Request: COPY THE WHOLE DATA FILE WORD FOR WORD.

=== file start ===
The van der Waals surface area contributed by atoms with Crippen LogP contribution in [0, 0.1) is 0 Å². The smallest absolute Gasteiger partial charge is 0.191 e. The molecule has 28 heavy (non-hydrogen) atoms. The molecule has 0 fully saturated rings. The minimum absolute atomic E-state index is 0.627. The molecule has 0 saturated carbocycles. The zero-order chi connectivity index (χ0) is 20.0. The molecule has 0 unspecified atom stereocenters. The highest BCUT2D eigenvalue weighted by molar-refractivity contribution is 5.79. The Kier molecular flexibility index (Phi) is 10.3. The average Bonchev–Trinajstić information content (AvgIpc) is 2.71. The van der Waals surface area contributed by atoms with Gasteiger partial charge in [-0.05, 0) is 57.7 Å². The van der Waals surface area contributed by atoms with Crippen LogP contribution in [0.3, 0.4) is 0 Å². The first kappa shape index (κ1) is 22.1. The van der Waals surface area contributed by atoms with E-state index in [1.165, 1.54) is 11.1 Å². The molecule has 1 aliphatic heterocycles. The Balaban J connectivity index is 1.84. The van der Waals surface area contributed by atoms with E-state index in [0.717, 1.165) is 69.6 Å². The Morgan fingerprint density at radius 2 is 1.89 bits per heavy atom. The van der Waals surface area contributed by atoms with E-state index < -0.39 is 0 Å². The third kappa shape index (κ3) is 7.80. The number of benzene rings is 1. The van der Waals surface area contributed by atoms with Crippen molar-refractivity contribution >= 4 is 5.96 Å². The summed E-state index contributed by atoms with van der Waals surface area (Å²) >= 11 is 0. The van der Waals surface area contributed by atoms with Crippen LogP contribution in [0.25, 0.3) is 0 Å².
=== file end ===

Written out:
The van der Waals surface area contributed by atoms with Crippen LogP contribution in [0, 0.1) is 0 Å². The smallest absolute Gasteiger partial charge is 0.191 e. The molecule has 28 heavy (non-hydrogen) atoms. The molecule has 0 fully saturated rings. The minimum absolute atomic E-state index is 0.627. The molecule has 0 saturated carbocycles. The zero-order chi connectivity index (χ0) is 20.0. The molecule has 0 unspecified atom stereocenters. The highest BCUT2D eigenvalue weighted by molar-refractivity contribution is 5.79. The Kier molecular flexibility index (Phi) is 10.3. The average Bonchev–Trinajstić information content (AvgIpc) is 2.71. The van der Waals surface area contributed by atoms with Gasteiger partial charge in [-0.05, 0) is 57.7 Å². The van der Waals surface area contributed by atoms with Crippen LogP contribution in [0.3, 0.4) is 0 Å². The first kappa shape index (κ1) is 22.1. The van der Waals surface area contributed by atoms with E-state index in [1.165, 1.54) is 11.1 Å². The molecule has 1 aliphatic heterocycles. The Balaban J connectivity index is 1.84. The van der Waals surface area contributed by atoms with E-state index in [0.717, 1.165) is 69.6 Å². The Morgan fingerprint density at radius 2 is 1.89 bits per heavy atom. The van der Waals surface area contributed by atoms with E-state index < -0.39 is 0 Å². The third kappa shape index (κ3) is 7.80. The number of benzene rings is 1. The van der Waals surface area contributed by atoms with Crippen molar-refractivity contribution >= 4 is 5.96 Å². The summed E-state index contributed by atoms with van der Waals surface area (Å²) >= 11 is 0. The van der Waals surface area contributed by atoms with Crippen LogP contribution in [0.25, 0.3) is 0 Å².